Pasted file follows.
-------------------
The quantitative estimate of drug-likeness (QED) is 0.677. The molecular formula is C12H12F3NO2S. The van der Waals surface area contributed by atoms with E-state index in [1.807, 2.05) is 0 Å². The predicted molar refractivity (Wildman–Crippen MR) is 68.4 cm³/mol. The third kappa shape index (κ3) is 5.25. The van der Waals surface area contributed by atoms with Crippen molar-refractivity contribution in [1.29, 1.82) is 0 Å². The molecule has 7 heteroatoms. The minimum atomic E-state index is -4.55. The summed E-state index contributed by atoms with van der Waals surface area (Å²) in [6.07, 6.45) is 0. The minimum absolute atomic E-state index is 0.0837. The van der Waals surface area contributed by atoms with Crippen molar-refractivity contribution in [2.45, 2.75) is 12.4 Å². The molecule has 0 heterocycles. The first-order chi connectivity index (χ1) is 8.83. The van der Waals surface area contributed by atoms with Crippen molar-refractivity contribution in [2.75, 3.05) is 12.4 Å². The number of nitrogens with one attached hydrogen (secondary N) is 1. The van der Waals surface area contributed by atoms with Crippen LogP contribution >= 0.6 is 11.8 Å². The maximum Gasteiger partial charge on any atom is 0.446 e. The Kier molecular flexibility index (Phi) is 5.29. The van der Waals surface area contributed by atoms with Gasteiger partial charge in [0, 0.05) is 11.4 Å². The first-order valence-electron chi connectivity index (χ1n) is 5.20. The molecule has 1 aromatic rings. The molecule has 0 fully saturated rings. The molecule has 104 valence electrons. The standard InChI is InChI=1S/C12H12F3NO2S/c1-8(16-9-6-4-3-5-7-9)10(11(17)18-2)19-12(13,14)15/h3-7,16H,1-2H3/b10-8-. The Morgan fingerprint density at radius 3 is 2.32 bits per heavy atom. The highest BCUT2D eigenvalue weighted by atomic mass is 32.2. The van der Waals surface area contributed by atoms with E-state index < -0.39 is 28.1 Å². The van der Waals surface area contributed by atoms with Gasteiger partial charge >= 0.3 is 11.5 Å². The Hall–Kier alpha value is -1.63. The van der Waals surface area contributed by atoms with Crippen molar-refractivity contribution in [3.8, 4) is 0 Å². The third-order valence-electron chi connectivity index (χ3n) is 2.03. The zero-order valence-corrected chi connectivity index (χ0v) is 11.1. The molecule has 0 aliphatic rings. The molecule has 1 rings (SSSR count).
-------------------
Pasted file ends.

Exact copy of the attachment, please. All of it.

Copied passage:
The quantitative estimate of drug-likeness (QED) is 0.677. The molecular formula is C12H12F3NO2S. The van der Waals surface area contributed by atoms with E-state index in [1.807, 2.05) is 0 Å². The predicted molar refractivity (Wildman–Crippen MR) is 68.4 cm³/mol. The third kappa shape index (κ3) is 5.25. The van der Waals surface area contributed by atoms with Crippen molar-refractivity contribution in [1.29, 1.82) is 0 Å². The molecule has 7 heteroatoms. The minimum atomic E-state index is -4.55. The summed E-state index contributed by atoms with van der Waals surface area (Å²) in [6.07, 6.45) is 0. The minimum absolute atomic E-state index is 0.0837. The van der Waals surface area contributed by atoms with Crippen molar-refractivity contribution in [2.45, 2.75) is 12.4 Å². The molecule has 0 heterocycles. The first-order chi connectivity index (χ1) is 8.83. The van der Waals surface area contributed by atoms with Crippen molar-refractivity contribution in [2.75, 3.05) is 12.4 Å². The number of nitrogens with one attached hydrogen (secondary N) is 1. The van der Waals surface area contributed by atoms with Crippen LogP contribution >= 0.6 is 11.8 Å². The maximum Gasteiger partial charge on any atom is 0.446 e. The Kier molecular flexibility index (Phi) is 5.29. The van der Waals surface area contributed by atoms with Gasteiger partial charge in [0, 0.05) is 11.4 Å². The first-order valence-electron chi connectivity index (χ1n) is 5.20. The molecule has 1 aromatic rings. The molecule has 0 fully saturated rings. The molecule has 104 valence electrons. The standard InChI is InChI=1S/C12H12F3NO2S/c1-8(16-9-6-4-3-5-7-9)10(11(17)18-2)19-12(13,14)15/h3-7,16H,1-2H3/b10-8-. The Morgan fingerprint density at radius 3 is 2.32 bits per heavy atom. The highest BCUT2D eigenvalue weighted by atomic mass is 32.2. The van der Waals surface area contributed by atoms with E-state index < -0.39 is 28.1 Å². The van der Waals surface area contributed by atoms with Gasteiger partial charge >= 0.3 is 11.5 Å². The Hall–Kier alpha value is -1.63. The van der Waals surface area contributed by atoms with Crippen molar-refractivity contribution in [3.8, 4) is 0 Å². The third-order valence-electron chi connectivity index (χ3n) is 2.03. The zero-order valence-corrected chi connectivity index (χ0v) is 11.1. The molecule has 0 aliphatic rings. The molecule has 1 rings (SSSR count).